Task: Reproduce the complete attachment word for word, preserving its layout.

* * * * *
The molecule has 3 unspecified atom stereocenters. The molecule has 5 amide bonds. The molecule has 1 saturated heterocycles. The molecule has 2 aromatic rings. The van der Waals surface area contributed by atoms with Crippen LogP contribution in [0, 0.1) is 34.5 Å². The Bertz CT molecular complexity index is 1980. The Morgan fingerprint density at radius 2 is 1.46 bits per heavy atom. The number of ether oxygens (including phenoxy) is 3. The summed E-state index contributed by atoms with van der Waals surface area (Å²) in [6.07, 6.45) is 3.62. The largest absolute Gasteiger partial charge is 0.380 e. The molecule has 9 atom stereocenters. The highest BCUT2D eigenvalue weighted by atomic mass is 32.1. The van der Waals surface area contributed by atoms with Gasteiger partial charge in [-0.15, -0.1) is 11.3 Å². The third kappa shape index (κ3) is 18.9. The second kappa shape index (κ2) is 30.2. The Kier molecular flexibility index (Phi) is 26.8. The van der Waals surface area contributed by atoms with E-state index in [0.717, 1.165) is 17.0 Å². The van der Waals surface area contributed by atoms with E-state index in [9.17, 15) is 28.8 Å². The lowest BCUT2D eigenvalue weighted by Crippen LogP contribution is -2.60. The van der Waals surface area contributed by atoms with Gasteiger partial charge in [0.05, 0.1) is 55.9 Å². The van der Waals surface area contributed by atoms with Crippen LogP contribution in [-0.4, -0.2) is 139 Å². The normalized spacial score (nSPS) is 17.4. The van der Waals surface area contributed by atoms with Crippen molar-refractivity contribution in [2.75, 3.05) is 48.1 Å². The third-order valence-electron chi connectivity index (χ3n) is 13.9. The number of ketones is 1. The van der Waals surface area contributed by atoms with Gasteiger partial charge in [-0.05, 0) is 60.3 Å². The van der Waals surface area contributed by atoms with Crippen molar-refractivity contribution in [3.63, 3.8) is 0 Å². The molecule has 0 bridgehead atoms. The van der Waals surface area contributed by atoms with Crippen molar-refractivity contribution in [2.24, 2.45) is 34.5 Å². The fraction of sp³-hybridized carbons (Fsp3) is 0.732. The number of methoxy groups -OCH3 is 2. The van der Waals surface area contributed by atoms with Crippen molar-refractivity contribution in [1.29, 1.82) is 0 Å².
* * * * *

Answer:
The molecule has 3 unspecified atom stereocenters. The molecule has 5 amide bonds. The molecule has 1 saturated heterocycles. The molecule has 2 aromatic rings. The van der Waals surface area contributed by atoms with Crippen LogP contribution in [0, 0.1) is 34.5 Å². The Bertz CT molecular complexity index is 1980. The Morgan fingerprint density at radius 2 is 1.46 bits per heavy atom. The number of ether oxygens (including phenoxy) is 3. The summed E-state index contributed by atoms with van der Waals surface area (Å²) in [6.07, 6.45) is 3.62. The largest absolute Gasteiger partial charge is 0.380 e. The molecule has 9 atom stereocenters. The highest BCUT2D eigenvalue weighted by atomic mass is 32.1. The van der Waals surface area contributed by atoms with Gasteiger partial charge in [-0.15, -0.1) is 11.3 Å². The third kappa shape index (κ3) is 18.9. The second kappa shape index (κ2) is 30.2. The Kier molecular flexibility index (Phi) is 26.8. The van der Waals surface area contributed by atoms with E-state index in [0.717, 1.165) is 17.0 Å². The van der Waals surface area contributed by atoms with E-state index in [9.17, 15) is 28.8 Å². The lowest BCUT2D eigenvalue weighted by Crippen LogP contribution is -2.60. The van der Waals surface area contributed by atoms with Gasteiger partial charge in [0.05, 0.1) is 55.9 Å². The van der Waals surface area contributed by atoms with Crippen LogP contribution in [-0.4, -0.2) is 139 Å². The normalized spacial score (nSPS) is 17.4. The van der Waals surface area contributed by atoms with Crippen molar-refractivity contribution in [2.75, 3.05) is 48.1 Å². The third-order valence-electron chi connectivity index (χ3n) is 13.9. The number of ketones is 1. The van der Waals surface area contributed by atoms with Gasteiger partial charge in [-0.05, 0) is 60.3 Å². The van der Waals surface area contributed by atoms with Crippen molar-refractivity contribution in [3.63, 3.8) is 0 Å². The molecule has 0 bridgehead atoms. The van der Waals surface area contributed by atoms with Crippen molar-refractivity contribution in [2.24, 2.45) is 34.5 Å². The fraction of sp³-hybridized carbons (Fsp3) is 0.732. The number of methoxy groups -OCH3 is 2. The van der Waals surface area contributed by atoms with Crippen molar-refractivity contribution in [1.29, 1.82) is 0 Å².